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The Inland Floodwater Mosquito, (Aedes vexans), is a cosmopolitan and common pest mosquito.
Adult blood sucking female has bandless proboscis, short brown scales on scutum, and 'B' shaped markings on each abdominal tergite in sideways. Female suck blood only from mammals. Males are mostly feed on nectar, honeydew and sap, and rarely by females. They can be found in grassy pools, partially shaded woodland pools, roadside ditches, and man-made fields.
After blood meal, female lay eggs offshore and egg hatches when a heavy rain comes and the water rises. Antennae of larva are shorter than head. Larva can be found in April to September and adults from May and October.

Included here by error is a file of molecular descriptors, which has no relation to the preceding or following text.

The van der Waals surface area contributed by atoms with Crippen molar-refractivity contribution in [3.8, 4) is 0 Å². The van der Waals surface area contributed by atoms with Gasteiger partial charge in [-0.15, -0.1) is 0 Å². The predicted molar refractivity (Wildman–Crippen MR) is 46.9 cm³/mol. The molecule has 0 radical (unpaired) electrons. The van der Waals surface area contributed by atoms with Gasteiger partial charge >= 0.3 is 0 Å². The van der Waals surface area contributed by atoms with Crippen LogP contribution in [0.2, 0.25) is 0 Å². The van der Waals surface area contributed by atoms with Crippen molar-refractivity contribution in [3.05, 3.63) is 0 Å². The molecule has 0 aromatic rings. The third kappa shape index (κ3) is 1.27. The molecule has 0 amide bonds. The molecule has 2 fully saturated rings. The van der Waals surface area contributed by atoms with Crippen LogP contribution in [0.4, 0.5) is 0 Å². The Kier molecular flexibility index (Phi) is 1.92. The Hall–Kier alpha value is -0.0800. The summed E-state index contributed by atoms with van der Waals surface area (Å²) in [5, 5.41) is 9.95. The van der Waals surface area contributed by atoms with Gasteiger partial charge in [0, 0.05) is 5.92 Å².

It is a known vector of Dirofilaria immitis (dog heartworm); Myxomatosis (deadly rabbit virus disease); and Tahyna virus, a seldom-diagnosed Bunyaviridae, a disease which affects humans in Europe with fever which disappears after two days, but afterward can cause Encephalitis or Meningitis. Aedes vexans is the most common mosquito in Europe, often composing more than 80% the European mosquito community. Its abundance depends upon availability of floodwater pools. In summer, mosquito traps can collect up to 8,000 mosquitoes per trap per night.
- "Species Aedes vexans - Inland Floodwater Mosquito". BugGuide.
- "Mosquito of the Month: Aedes vexans - the Inland Floodwater Mosquito". Vector Disease Control International. Retrieved 1 February 2017.
- New Jersey Mosquito Homepage, Characteristics, Bionomics, Medical Importance
- Walter Reed Biosystematics Unit Characteristics, Bionomics, Medical Importance
- GeoSpecies Database University of Wisconsin, Photos[permanent dead link]
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